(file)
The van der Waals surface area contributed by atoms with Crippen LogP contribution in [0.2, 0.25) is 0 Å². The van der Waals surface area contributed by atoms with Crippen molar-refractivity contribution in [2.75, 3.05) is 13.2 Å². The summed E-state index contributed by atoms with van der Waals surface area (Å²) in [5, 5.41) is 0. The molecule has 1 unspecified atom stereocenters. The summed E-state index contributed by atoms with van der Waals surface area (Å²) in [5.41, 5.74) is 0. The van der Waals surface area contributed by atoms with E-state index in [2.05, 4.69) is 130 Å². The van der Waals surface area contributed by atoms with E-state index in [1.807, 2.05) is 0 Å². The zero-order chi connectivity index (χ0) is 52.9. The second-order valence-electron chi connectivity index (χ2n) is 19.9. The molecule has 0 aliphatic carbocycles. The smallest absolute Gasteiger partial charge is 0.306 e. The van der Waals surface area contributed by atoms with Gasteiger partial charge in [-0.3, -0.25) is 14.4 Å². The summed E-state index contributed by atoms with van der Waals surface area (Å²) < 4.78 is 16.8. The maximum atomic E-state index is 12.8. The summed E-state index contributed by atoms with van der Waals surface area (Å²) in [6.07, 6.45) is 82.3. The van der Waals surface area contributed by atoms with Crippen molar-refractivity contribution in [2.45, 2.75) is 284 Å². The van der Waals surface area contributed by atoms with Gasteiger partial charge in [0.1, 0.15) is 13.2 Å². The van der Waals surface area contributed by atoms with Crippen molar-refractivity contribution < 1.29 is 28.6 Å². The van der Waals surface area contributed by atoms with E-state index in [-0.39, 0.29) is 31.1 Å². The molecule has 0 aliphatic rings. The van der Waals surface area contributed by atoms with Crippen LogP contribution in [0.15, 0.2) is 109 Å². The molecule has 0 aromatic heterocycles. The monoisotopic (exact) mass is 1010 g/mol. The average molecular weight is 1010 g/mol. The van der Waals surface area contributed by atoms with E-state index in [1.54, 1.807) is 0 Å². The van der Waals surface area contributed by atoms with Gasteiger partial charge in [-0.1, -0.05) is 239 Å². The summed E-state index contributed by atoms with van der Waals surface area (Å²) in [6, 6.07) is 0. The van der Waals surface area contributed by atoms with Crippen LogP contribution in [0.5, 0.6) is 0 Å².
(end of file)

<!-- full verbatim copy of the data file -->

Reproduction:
The van der Waals surface area contributed by atoms with Crippen LogP contribution in [0.2, 0.25) is 0 Å². The van der Waals surface area contributed by atoms with Crippen molar-refractivity contribution in [2.75, 3.05) is 13.2 Å². The summed E-state index contributed by atoms with van der Waals surface area (Å²) in [5, 5.41) is 0. The molecule has 1 unspecified atom stereocenters. The summed E-state index contributed by atoms with van der Waals surface area (Å²) in [5.41, 5.74) is 0. The van der Waals surface area contributed by atoms with E-state index in [2.05, 4.69) is 130 Å². The van der Waals surface area contributed by atoms with E-state index in [1.807, 2.05) is 0 Å². The zero-order chi connectivity index (χ0) is 52.9. The second-order valence-electron chi connectivity index (χ2n) is 19.9. The molecule has 0 aliphatic carbocycles. The smallest absolute Gasteiger partial charge is 0.306 e. The van der Waals surface area contributed by atoms with Gasteiger partial charge in [-0.3, -0.25) is 14.4 Å². The summed E-state index contributed by atoms with van der Waals surface area (Å²) < 4.78 is 16.8. The maximum atomic E-state index is 12.8. The summed E-state index contributed by atoms with van der Waals surface area (Å²) in [6.07, 6.45) is 82.3. The van der Waals surface area contributed by atoms with Crippen molar-refractivity contribution in [2.45, 2.75) is 284 Å². The van der Waals surface area contributed by atoms with Gasteiger partial charge in [0.1, 0.15) is 13.2 Å². The van der Waals surface area contributed by atoms with Crippen molar-refractivity contribution < 1.29 is 28.6 Å². The van der Waals surface area contributed by atoms with E-state index in [-0.39, 0.29) is 31.1 Å². The molecule has 0 aliphatic rings. The van der Waals surface area contributed by atoms with Crippen LogP contribution in [0.15, 0.2) is 109 Å². The molecule has 0 aromatic heterocycles. The monoisotopic (exact) mass is 1010 g/mol. The average molecular weight is 1010 g/mol. The van der Waals surface area contributed by atoms with E-state index in [1.54, 1.807) is 0 Å². The van der Waals surface area contributed by atoms with Gasteiger partial charge in [-0.1, -0.05) is 239 Å². The summed E-state index contributed by atoms with van der Waals surface area (Å²) in [6, 6.07) is 0. The van der Waals surface area contributed by atoms with Crippen LogP contribution in [0.5, 0.6) is 0 Å².